Beyond Category 5: Does the current storm rating system need an update?
In online forums and at weather conferences, one question keeps popping up among armchair meteorologists and within the atmospheric science community.
With more and more "super storms" developing, do we need to add a sixth category to the Saffir-Simpson Hurricane Scale?
The Saffir-Simpson Hurricane Wind Scale was developed in 1969. It's based on wind speeds and the damage possible within each category.
Category 1 starts at 74 miles per hour winds. The scale stops with Category 5 , 157 miles per hour winds and higher.
On the low end, missing shingles and snapped tree branches are projected.
On the extreme, framed homes are destroyed and areas are expected to be uninhabitable for weeks or months.
During the historic 2017 season, Hurricanes Irma and Maria both hit numbers way beyond the Category 5 threshold.
Maria's top windspeed was briefly 175 miles per hour. Irma's was a staggering 185 for 37 straight hours prompting questions about the need for a sixth category.
Beaman elaborated, "I don't think people need to focus on giving every wind speed its own category. That speaks for itself. Catastrophic damage from a Cat 5 should be enough to get everybody's' attention."
What is beyond catastrophic? Jason Beaman says nothing, that catastrophic is just that, catastrophic. Beaman is the lead meteorologist at the National Weather Service Office in Mobile, Alabama.
He says the National Hurricane Center's stance on the current scale is that it's fine as it is. He doesn't expect changes.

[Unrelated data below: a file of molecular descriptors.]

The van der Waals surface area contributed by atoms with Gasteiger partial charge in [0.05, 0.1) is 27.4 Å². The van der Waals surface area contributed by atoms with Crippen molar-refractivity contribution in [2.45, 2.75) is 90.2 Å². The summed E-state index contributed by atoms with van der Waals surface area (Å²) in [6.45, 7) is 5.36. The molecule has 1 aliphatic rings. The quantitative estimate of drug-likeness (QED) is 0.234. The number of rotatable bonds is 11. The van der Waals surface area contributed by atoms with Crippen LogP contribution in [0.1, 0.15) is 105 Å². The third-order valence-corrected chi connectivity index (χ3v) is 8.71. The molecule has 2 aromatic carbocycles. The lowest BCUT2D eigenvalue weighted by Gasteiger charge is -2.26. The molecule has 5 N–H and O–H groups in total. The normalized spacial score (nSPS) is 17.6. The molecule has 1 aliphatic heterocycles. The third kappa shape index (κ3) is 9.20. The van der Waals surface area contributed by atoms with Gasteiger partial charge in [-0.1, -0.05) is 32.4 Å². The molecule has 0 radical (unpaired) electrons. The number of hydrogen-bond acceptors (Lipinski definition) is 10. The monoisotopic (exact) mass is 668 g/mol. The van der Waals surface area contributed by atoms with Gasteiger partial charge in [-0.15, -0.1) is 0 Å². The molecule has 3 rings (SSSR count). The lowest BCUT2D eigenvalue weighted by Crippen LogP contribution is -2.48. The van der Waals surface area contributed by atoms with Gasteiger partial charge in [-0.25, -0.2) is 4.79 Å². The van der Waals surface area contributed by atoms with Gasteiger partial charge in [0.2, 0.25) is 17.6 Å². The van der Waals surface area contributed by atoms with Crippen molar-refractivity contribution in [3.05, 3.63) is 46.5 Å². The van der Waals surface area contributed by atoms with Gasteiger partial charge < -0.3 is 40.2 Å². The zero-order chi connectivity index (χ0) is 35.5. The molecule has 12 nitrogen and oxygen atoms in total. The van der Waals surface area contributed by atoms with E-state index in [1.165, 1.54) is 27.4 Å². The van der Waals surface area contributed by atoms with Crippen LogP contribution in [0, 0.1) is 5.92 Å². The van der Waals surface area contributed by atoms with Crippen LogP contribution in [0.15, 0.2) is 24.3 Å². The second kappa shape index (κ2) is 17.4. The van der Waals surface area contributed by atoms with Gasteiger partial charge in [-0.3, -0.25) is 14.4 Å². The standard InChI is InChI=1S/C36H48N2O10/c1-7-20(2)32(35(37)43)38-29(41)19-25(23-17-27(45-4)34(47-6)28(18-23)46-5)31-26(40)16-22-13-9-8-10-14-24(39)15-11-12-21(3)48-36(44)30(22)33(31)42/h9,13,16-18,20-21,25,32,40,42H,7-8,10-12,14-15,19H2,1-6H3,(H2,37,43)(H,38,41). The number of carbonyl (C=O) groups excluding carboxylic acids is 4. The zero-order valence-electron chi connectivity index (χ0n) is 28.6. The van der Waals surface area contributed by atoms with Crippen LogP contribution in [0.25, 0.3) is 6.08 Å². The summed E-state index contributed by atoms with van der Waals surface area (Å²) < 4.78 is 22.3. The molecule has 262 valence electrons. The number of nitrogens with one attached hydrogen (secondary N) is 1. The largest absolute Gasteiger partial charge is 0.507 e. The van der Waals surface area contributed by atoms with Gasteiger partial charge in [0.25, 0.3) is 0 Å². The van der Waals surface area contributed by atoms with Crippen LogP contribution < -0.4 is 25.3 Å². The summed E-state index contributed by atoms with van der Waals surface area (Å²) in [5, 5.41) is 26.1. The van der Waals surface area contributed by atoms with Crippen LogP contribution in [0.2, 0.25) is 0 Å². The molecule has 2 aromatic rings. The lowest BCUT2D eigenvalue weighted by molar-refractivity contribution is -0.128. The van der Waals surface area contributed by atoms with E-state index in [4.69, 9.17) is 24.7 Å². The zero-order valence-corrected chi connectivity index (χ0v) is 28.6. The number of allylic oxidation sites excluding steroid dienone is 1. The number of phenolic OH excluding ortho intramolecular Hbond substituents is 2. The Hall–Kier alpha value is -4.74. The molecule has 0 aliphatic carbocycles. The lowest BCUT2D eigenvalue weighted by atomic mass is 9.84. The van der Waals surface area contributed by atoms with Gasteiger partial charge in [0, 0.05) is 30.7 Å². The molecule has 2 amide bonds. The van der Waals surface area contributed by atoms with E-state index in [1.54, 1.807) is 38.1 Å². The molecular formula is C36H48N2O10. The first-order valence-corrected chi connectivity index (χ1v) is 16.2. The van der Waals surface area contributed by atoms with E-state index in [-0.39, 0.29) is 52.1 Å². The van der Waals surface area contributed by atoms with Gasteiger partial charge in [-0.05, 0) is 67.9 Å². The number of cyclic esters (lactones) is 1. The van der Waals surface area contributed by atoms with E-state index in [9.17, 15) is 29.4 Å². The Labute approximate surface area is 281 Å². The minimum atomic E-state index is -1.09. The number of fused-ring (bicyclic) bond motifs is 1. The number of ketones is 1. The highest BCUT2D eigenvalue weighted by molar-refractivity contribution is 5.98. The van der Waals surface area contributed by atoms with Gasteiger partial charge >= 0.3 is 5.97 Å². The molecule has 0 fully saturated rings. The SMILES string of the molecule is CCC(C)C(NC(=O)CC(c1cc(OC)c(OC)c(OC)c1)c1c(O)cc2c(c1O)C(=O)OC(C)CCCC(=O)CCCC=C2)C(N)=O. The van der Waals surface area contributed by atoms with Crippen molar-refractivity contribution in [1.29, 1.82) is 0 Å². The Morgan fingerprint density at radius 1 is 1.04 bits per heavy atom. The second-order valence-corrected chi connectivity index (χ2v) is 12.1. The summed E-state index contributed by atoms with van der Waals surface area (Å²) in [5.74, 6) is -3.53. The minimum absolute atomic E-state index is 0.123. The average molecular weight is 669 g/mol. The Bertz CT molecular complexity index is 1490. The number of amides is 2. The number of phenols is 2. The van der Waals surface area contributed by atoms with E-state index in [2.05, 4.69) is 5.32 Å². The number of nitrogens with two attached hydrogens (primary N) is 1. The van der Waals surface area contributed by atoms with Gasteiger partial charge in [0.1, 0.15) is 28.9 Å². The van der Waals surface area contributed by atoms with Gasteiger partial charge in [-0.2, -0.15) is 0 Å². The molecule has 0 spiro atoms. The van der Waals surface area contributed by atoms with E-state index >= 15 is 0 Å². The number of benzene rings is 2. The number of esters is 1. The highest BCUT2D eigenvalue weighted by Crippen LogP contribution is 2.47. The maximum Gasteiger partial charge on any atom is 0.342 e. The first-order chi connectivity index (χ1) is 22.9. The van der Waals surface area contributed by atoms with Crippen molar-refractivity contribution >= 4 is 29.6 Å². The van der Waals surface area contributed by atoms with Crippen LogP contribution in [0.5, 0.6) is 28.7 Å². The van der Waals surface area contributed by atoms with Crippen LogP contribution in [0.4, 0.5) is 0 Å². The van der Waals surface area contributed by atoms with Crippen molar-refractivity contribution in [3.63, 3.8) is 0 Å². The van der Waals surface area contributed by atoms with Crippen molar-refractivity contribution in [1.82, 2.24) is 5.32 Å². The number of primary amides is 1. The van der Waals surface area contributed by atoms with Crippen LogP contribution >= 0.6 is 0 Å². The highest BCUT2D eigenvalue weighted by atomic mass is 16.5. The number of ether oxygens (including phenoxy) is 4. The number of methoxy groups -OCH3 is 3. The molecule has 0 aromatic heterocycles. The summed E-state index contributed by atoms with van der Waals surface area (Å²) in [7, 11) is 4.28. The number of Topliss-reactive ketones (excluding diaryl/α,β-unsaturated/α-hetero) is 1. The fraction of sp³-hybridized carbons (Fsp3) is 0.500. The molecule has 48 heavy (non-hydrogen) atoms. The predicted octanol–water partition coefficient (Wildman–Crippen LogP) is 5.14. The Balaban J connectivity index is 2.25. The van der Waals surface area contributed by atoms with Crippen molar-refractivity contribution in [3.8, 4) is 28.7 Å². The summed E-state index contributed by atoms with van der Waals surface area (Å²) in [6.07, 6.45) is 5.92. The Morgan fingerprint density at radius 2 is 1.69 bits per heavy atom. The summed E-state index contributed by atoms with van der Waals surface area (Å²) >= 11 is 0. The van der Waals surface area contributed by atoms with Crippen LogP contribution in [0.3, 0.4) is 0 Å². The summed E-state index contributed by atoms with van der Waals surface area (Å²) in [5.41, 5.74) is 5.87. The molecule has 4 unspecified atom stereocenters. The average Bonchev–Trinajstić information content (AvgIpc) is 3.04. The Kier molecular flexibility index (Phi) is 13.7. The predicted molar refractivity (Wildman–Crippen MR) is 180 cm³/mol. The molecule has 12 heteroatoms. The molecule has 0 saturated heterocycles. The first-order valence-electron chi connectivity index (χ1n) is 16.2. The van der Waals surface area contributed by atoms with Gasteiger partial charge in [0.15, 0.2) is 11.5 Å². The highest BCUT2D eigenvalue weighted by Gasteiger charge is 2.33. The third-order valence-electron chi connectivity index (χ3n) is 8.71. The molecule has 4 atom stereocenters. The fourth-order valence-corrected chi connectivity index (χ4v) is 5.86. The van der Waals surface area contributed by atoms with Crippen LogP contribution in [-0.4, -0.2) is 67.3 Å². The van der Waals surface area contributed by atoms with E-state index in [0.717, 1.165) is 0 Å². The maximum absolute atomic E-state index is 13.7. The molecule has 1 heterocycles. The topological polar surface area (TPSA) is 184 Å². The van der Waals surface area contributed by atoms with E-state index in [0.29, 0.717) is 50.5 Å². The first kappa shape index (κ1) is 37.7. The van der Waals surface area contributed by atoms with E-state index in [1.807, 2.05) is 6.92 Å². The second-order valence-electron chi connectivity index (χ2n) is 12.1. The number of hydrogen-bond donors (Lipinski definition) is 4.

He continued, "When you're talking about catastrophic damage, you're talking about the worst of the worst. That's what we want people to focus on. The potential impacts from the storm, not necessarily a category of a storm."
Beaman says the scale shows only potential damage from wind. It does not factor in the other deadly force within a storm, which is water. Flooding rains like we saw with Hurricane Harvey, a Category 4 at landfall, or storm surge, which devastated our area during Hurricane Ivan. Ivan was a Cat 3 at landfall near Gulf Shores, Alabama.
Beaman warned, "If you're in a surge prone area, a very large in size Cat 3 or Cat 4 is gonna produce more catastrophic surge than a small Category 5." Beaman said the spate of recent "super storms" could have one positive spin. He pointed out that more people are discussing and preparing disaster plans.
"I think last year got everybody's attention. And it showed the destructive power of a major hurricane," he said.